It was on this day, August 6, 1926 the first talking picture, “Don Juan”, starring John Barrymore premiered. The movie was shown at New York’s Warners’ Theatre in glorious black and white. You would have paid $10 a seat to see it. Bear in mind that $10.00 in 1926 would have almost bought a small theater.
Don Juan, a Warner Brothers film, directed by Alan Crosland, was the first feature-length film with synchronized Vitaphone sound effects and musical soundtrack, though it had no spoken dialogue.
George Groves, on assignment to Vitaphone, was charged with recording the soundtrack to the film. He devised an innovative, multi-microphone technique and performed a live mix of the 107-strong orchestra. In doing so he became the first music mixer in film history. The music was played by the New York Philharmonic.
The following short films made in Vitaphone were shown before Don Juan on August 6, 1926 at the Warner Theater on 52nd and Broadway in Times Square:
Introductory Remarks by Will H. Hays
The New York Philharmonic, under the direction of Henry Hadley, plays the overture to Richard Wagner’s Tannhäuser
Marion Talley performs “Caro nome” from Rigoletto by Giuseppe Verdi.
Roy Smeck, billed as “The Wizard of the Strings” in His Pastimes
Efrem Zimbalist performs “Kreutzer Sonata” by Beethoven.
Anna Case and The Dancing Cansinos in La Fiesta
Mischa Elman performs “Humoresque” by Antonín Dvořák
Giovanni Martinelli sings “Vesti la giubba” from I Pagliacci
The production, starring John Barrymore as the hand-kissing womanizer, set a record with the number of kisses in the film.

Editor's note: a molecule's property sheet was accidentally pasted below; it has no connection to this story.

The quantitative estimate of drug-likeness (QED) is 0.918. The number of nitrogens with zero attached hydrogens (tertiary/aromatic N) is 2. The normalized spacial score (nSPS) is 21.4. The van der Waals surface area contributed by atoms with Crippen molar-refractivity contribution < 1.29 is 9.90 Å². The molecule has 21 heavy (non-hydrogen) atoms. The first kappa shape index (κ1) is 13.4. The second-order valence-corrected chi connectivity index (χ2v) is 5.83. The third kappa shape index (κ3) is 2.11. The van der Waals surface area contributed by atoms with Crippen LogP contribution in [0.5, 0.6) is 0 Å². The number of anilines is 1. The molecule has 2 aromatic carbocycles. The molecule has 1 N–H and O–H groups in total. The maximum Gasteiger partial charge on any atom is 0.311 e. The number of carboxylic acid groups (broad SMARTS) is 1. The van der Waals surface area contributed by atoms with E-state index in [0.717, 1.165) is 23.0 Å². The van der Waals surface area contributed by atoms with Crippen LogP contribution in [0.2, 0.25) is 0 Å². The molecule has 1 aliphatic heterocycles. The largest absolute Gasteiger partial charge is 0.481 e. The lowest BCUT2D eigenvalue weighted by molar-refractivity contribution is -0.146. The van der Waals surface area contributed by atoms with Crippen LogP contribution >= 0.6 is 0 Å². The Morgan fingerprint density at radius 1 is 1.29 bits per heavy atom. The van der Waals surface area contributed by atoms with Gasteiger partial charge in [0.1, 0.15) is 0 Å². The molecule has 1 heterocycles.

1881 – Leo Carrillo (actor: The Cisco Kid, Pancho Villa Returns, One Night in the Tropics, Phantom of the Opera ; died Sep 10, 1961)
1892 – Hoot (Edmund Richard) Gibson (actor: Death Valley Rangers, Frontier Justice, The Marshal’s Daughter, The Prairie King, Sonora Stagecoach, Wild Horse, Roaring Ranch, Fighting Parson; died Aug 23, 1962)
1917 – Robert Mitchum (actor: The Winds of War, War and Remembrance, Cape Fear, A Family for Joe, African Skies, Night of the Hunter, The Story of G.I. Joe; commercials: “Beef. It’s what’s for dinner.”; died July 1, 1997)
1928 – Andy Warhol (Warhola) (filmmaker, pop artist: Campbell Soup; “In the future everyone will be world famous for 15 minutes.”; died Feb 22, 1987)
1930 – Abbey Lincoln (Wooldridge) (actress: For Love of Ivy, Mo� Better Blues)
1938 – Paul Bartel (writer, director, actor: Eating Raoul; writer, director: Not for Publication, Cannonball; director, actor: Scenes from the Class Struggle in Beverly Hills; director: The Longshot, Lust in the Dust, The Secret Cinema, Death Race 2000, Private Parts; actor: The Usual Suspects, The Jerky Boys, Number One Fan, Gremlins 2: The New Batch, Rock ‘n’ Roll High School, Hollywood Boulevard; died May 13, 2000)
1938 – Peter Bonerz (actor: The Bob Newhart Show, 9 to 5; director: Murphy Brown)
1943 – Ray Buktenica (actor: Rhoda, House Calls, Life Goes On)
1950 – Dorian Harewood (actor: Sudden Death, Pacific Heights, Full Metal Jacket, Against All Odds, An American Christmas Carol, Sparkle, Viper, The Trials of Rosie O’Neill, Trauma Center, Strike Force, Roots: The Next Generation, Glitter, Capitol Critters [voice of Moze])
1951 – Catherine Hicks (actress: 7th Heaven, Marilyn, Peggy Sue Got Married, The Bad News Bears, Ryan’s Hope, Tucker’s Witch, Star Trek 4)
1962 – Michelle Yeoh (actress: Tomorrow Never Dies, Jackie Chan: My Story, Moonlight Express)
1976 – Melissa George (actress: Home and Away, Dark City, Hollyweird, Sugar & Spice, Mulholland Drive, Thieves)
1976 – Soleil Moon Frye (actress: Punky Brewster, The Liar’s Club, The St. Tammany Miracle)